All the commands in this post have been tested on Ubuntu 12.04 computer, so it is possible that some of them need to be modified to work properly on other Linux distributions. We can use the lsb_release-a command for the exact version of the system we are reviewing, or obtain it from the /etc/os-release. Continue reading
Co-authored by meatwad and adr13n
We attended the 31c3 — a New Dawn conference which took place in Hamburg, Germany from the 27th of December 2014 to the 30th of December 2014.
The conference is still as underground as you expect it to be. A lot of hackerspaces, many 3d printers and an underground geeky atmosphere. Don’t expect bigwigs and other corporations trying to sell you their products, CCC is not about selling and marketing. It’s all about the community, the sharing and above all security in general.
So after some “Club Mate”, we headed to the talks. The following list gives you an overview of the different talks we attended. For a complete list of the talks as well as the schedule, the reader can refer to the links list at the end of this post.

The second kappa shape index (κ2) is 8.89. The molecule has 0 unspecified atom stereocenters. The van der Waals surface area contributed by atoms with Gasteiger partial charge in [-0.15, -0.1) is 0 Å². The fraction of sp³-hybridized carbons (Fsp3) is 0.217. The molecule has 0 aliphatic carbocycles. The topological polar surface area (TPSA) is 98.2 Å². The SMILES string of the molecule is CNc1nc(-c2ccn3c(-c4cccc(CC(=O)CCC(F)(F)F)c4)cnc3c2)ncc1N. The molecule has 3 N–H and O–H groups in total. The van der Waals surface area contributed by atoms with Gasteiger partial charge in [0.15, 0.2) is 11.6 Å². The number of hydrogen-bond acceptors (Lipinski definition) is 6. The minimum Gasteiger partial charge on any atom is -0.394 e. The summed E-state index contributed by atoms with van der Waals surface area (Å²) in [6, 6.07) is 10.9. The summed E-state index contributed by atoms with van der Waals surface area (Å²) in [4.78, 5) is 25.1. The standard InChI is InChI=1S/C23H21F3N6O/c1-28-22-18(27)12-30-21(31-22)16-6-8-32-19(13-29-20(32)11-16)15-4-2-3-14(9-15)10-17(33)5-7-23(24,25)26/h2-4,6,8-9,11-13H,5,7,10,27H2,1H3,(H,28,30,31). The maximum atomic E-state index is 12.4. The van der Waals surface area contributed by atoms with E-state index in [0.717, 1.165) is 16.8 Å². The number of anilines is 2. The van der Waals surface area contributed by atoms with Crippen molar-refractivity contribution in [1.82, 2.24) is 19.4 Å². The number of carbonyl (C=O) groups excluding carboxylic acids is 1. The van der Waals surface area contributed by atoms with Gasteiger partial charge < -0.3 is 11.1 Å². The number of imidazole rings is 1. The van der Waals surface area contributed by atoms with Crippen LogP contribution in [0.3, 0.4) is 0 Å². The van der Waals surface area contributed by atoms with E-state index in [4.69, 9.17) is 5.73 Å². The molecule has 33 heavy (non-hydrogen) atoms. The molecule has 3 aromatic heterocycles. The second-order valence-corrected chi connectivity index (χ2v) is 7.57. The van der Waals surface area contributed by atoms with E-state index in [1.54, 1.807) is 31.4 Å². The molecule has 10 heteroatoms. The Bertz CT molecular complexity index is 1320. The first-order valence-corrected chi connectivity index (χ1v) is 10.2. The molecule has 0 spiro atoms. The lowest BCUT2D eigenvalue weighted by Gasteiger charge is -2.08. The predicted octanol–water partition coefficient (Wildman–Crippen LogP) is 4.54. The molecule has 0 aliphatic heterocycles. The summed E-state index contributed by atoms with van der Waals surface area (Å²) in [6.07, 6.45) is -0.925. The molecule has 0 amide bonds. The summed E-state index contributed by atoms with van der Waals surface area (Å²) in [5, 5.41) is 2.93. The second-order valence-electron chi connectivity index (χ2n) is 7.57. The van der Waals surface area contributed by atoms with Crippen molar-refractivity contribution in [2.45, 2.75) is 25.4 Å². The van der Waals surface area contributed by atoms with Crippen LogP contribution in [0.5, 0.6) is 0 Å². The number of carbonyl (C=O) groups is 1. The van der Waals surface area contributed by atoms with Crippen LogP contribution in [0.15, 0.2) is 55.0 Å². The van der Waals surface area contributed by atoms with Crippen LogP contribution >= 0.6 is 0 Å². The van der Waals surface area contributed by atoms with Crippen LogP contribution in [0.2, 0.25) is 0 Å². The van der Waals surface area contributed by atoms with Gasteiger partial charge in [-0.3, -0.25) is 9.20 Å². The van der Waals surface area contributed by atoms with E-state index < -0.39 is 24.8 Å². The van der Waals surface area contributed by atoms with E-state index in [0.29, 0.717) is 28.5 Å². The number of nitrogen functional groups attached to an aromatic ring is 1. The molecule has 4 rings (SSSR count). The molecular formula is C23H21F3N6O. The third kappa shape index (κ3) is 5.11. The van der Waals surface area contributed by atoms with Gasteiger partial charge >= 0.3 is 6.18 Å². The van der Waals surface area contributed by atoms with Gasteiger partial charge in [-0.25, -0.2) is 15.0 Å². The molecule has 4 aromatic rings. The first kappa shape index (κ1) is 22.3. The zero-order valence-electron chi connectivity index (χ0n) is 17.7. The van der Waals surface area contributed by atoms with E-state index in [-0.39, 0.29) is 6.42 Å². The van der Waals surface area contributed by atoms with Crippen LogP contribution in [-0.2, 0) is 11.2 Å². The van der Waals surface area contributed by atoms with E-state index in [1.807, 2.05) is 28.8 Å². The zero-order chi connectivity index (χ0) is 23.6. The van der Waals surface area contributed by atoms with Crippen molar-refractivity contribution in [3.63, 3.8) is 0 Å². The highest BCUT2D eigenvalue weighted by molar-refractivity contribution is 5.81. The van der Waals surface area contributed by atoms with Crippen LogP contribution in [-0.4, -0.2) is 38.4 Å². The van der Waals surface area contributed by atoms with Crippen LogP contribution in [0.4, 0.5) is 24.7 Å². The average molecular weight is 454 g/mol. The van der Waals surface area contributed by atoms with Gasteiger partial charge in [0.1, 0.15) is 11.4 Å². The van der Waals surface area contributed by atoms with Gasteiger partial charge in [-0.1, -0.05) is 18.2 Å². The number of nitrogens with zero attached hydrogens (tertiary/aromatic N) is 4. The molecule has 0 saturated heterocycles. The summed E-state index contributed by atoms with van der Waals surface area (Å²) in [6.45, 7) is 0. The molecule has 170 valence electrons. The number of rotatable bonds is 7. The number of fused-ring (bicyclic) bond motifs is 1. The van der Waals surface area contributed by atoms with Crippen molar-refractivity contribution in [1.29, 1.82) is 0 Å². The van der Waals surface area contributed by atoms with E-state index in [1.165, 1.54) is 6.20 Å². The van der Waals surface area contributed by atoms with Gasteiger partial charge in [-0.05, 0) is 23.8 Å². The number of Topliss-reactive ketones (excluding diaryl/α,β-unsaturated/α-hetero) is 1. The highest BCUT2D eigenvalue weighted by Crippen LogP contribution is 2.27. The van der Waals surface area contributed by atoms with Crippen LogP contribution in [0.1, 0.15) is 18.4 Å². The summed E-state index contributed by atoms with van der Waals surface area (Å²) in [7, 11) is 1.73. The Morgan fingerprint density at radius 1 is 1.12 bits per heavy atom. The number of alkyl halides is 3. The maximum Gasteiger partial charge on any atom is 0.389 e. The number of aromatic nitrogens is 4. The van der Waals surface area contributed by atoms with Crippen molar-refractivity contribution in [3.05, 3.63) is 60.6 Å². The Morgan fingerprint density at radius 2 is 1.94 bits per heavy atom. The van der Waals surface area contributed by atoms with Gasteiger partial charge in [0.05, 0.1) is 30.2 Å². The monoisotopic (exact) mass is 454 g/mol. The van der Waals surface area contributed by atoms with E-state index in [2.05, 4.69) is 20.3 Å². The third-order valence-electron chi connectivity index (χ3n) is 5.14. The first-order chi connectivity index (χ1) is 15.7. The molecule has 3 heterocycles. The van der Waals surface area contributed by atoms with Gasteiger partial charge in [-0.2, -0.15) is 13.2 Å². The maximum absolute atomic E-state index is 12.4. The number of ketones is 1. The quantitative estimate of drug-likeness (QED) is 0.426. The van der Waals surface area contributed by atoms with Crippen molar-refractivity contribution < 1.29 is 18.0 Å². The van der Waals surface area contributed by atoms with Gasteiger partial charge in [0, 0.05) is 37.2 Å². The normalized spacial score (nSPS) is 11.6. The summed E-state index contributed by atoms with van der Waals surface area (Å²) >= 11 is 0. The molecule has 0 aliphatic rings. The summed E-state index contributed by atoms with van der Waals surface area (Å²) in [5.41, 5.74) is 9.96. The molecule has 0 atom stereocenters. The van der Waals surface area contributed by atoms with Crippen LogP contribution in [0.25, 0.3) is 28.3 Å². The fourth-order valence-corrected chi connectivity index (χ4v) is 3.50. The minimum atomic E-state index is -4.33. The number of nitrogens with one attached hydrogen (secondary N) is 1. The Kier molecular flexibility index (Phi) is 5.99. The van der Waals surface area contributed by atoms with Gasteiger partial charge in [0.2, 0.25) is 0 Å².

I recently attended two of the largest workshops about hardware security: FDTC and CHES in Busan, South Korea. As usual, lots of new results were presented there.
During the Fault Diagnosis and Tolerance in Cryptography workshop (FDTC), three presentations, including the invited speaker, were about different ways to attack Pairing Cryptography algorithms with fault and side-channel attacks. This indicates that focus has moved to this cryptographic primitive and the security of its hardware implementations. Two papers presented fault attacks against the Miller algorithm which is used to compute pairings. One of these paper showed that combining an initial fault in the Miller algorithm with a second fault to bypass the final exponentiation of a pairing was possible on their target device, a AVR XMEGA-A1 microcontroller.
Two different glitch attacks were presented against microcontrollers. One of them showed that heating the microcontroller helped to induce further effects when clock glitching. In the second paper, a combination of clock glitching and underpowering were applied on both ARM Cortex-M0 and a Atmel ATxmega 256 microcontrollers. The faults obtained were skipped or duplicate instruction executions as well as wrong calculations.
New fault attacks were presented against GOST, SIMON, SPECK, Feistel and Substitution-Permutation networks. Aside from attacks, a new countermeasure was presented to protect RSA implementations against multiple fault injections. The authors made a large effort to formalize fault injections as well as showing equivalence of some fault models. They then showed how to build provable secure countermeasure against high-order fault attacks (multiple faults) with a generic fault model. This may provide a good tool for hardware designers.